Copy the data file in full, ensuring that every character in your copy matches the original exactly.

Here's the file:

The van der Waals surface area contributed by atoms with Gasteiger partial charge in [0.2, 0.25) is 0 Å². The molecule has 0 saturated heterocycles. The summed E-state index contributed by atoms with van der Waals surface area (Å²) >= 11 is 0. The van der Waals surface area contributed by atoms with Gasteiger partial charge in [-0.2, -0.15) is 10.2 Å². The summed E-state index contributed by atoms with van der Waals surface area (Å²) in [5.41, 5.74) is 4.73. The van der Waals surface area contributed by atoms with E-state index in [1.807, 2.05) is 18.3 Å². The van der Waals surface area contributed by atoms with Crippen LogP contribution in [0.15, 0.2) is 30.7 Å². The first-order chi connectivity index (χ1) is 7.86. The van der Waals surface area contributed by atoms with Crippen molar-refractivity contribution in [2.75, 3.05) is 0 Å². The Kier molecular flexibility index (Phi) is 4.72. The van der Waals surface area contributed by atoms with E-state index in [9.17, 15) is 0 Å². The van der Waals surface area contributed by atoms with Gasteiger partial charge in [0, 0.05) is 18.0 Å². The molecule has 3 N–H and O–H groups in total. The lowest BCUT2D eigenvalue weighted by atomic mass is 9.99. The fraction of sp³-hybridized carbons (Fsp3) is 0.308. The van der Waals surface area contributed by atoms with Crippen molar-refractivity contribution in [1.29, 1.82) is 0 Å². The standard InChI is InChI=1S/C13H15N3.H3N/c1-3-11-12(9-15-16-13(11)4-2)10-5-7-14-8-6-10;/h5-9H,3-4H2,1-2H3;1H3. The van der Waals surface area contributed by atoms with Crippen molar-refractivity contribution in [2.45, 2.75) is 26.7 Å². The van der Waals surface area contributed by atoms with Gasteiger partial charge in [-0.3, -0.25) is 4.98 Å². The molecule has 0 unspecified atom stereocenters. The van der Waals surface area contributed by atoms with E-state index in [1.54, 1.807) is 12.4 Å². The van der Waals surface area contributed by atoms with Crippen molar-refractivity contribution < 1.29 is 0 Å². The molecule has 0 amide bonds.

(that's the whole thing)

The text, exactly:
The van der Waals surface area contributed by atoms with Gasteiger partial charge in [0.2, 0.25) is 0 Å². The molecule has 0 saturated heterocycles. The summed E-state index contributed by atoms with van der Waals surface area (Å²) >= 11 is 0. The van der Waals surface area contributed by atoms with Gasteiger partial charge in [-0.2, -0.15) is 10.2 Å². The summed E-state index contributed by atoms with van der Waals surface area (Å²) in [5.41, 5.74) is 4.73. The van der Waals surface area contributed by atoms with E-state index in [1.807, 2.05) is 18.3 Å². The van der Waals surface area contributed by atoms with Crippen LogP contribution in [0.15, 0.2) is 30.7 Å². The first-order chi connectivity index (χ1) is 7.86. The van der Waals surface area contributed by atoms with Crippen molar-refractivity contribution in [2.75, 3.05) is 0 Å². The Kier molecular flexibility index (Phi) is 4.72. The van der Waals surface area contributed by atoms with E-state index in [9.17, 15) is 0 Å². The van der Waals surface area contributed by atoms with Gasteiger partial charge in [0, 0.05) is 18.0 Å². The molecule has 3 N–H and O–H groups in total. The lowest BCUT2D eigenvalue weighted by atomic mass is 9.99. The fraction of sp³-hybridized carbons (Fsp3) is 0.308. The van der Waals surface area contributed by atoms with Crippen molar-refractivity contribution in [1.29, 1.82) is 0 Å². The standard InChI is InChI=1S/C13H15N3.H3N/c1-3-11-12(9-15-16-13(11)4-2)10-5-7-14-8-6-10;/h5-9H,3-4H2,1-2H3;1H3. The van der Waals surface area contributed by atoms with Crippen molar-refractivity contribution in [2.45, 2.75) is 26.7 Å². The van der Waals surface area contributed by atoms with Gasteiger partial charge in [-0.3, -0.25) is 4.98 Å². The molecule has 0 unspecified atom stereocenters. The van der Waals surface area contributed by atoms with E-state index in [1.54, 1.807) is 12.4 Å². The van der Waals surface area contributed by atoms with Crippen molar-refractivity contribution < 1.29 is 0 Å². The molecule has 0 amide bonds.